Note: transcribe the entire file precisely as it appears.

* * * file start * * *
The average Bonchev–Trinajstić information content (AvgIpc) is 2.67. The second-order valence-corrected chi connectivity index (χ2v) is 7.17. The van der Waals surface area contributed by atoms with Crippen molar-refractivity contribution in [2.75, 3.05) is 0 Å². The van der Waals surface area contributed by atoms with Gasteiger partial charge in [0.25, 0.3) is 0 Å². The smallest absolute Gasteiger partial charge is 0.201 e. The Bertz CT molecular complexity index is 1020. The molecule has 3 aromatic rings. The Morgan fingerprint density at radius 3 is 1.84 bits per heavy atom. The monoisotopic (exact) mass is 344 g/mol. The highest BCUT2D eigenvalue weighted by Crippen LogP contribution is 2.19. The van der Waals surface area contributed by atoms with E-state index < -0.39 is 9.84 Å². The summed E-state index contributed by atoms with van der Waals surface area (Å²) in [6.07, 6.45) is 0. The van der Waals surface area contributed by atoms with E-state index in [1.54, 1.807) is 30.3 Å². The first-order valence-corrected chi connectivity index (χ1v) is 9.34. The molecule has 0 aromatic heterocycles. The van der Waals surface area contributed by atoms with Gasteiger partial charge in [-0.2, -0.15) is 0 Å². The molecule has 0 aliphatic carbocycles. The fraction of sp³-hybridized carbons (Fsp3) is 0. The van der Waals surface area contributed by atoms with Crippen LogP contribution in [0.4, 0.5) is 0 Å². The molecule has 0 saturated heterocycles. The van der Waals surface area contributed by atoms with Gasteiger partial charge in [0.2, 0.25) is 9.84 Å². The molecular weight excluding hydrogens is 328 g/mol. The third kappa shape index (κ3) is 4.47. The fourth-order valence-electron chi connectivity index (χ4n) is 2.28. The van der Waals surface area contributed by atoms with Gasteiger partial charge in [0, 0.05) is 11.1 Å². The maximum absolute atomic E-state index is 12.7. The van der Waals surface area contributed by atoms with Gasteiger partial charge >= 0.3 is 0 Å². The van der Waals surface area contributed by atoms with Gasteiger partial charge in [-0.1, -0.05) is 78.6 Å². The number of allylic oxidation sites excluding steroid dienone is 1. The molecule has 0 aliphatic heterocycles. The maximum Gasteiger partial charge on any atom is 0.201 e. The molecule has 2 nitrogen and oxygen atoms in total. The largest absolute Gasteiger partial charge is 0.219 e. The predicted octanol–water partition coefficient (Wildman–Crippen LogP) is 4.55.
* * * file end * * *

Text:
The average Bonchev–Trinajstić information content (AvgIpc) is 2.67. The second-order valence-corrected chi connectivity index (χ2v) is 7.17. The van der Waals surface area contributed by atoms with Crippen molar-refractivity contribution in [2.75, 3.05) is 0 Å². The van der Waals surface area contributed by atoms with Gasteiger partial charge in [0.25, 0.3) is 0 Å². The smallest absolute Gasteiger partial charge is 0.201 e. The Bertz CT molecular complexity index is 1020. The molecule has 3 aromatic rings. The Morgan fingerprint density at radius 3 is 1.84 bits per heavy atom. The monoisotopic (exact) mass is 344 g/mol. The highest BCUT2D eigenvalue weighted by Crippen LogP contribution is 2.19. The van der Waals surface area contributed by atoms with E-state index < -0.39 is 9.84 Å². The summed E-state index contributed by atoms with van der Waals surface area (Å²) in [6.07, 6.45) is 0. The van der Waals surface area contributed by atoms with E-state index in [1.54, 1.807) is 30.3 Å². The first-order valence-corrected chi connectivity index (χ1v) is 9.34. The molecule has 0 aromatic heterocycles. The van der Waals surface area contributed by atoms with Gasteiger partial charge in [-0.2, -0.15) is 0 Å². The molecule has 0 aliphatic carbocycles. The fraction of sp³-hybridized carbons (Fsp3) is 0. The van der Waals surface area contributed by atoms with Crippen LogP contribution in [0.4, 0.5) is 0 Å². The molecule has 0 saturated heterocycles. The van der Waals surface area contributed by atoms with Gasteiger partial charge in [0.2, 0.25) is 9.84 Å². The molecular weight excluding hydrogens is 328 g/mol. The third kappa shape index (κ3) is 4.47. The fourth-order valence-electron chi connectivity index (χ4n) is 2.28. The van der Waals surface area contributed by atoms with Gasteiger partial charge in [0, 0.05) is 11.1 Å². The maximum absolute atomic E-state index is 12.7. The van der Waals surface area contributed by atoms with Gasteiger partial charge >= 0.3 is 0 Å². The van der Waals surface area contributed by atoms with Gasteiger partial charge in [-0.1, -0.05) is 78.6 Å². The number of allylic oxidation sites excluding steroid dienone is 1. The molecule has 0 aliphatic heterocycles. The maximum Gasteiger partial charge on any atom is 0.201 e. The molecule has 2 nitrogen and oxygen atoms in total. The largest absolute Gasteiger partial charge is 0.219 e. The predicted octanol–water partition coefficient (Wildman–Crippen LogP) is 4.55.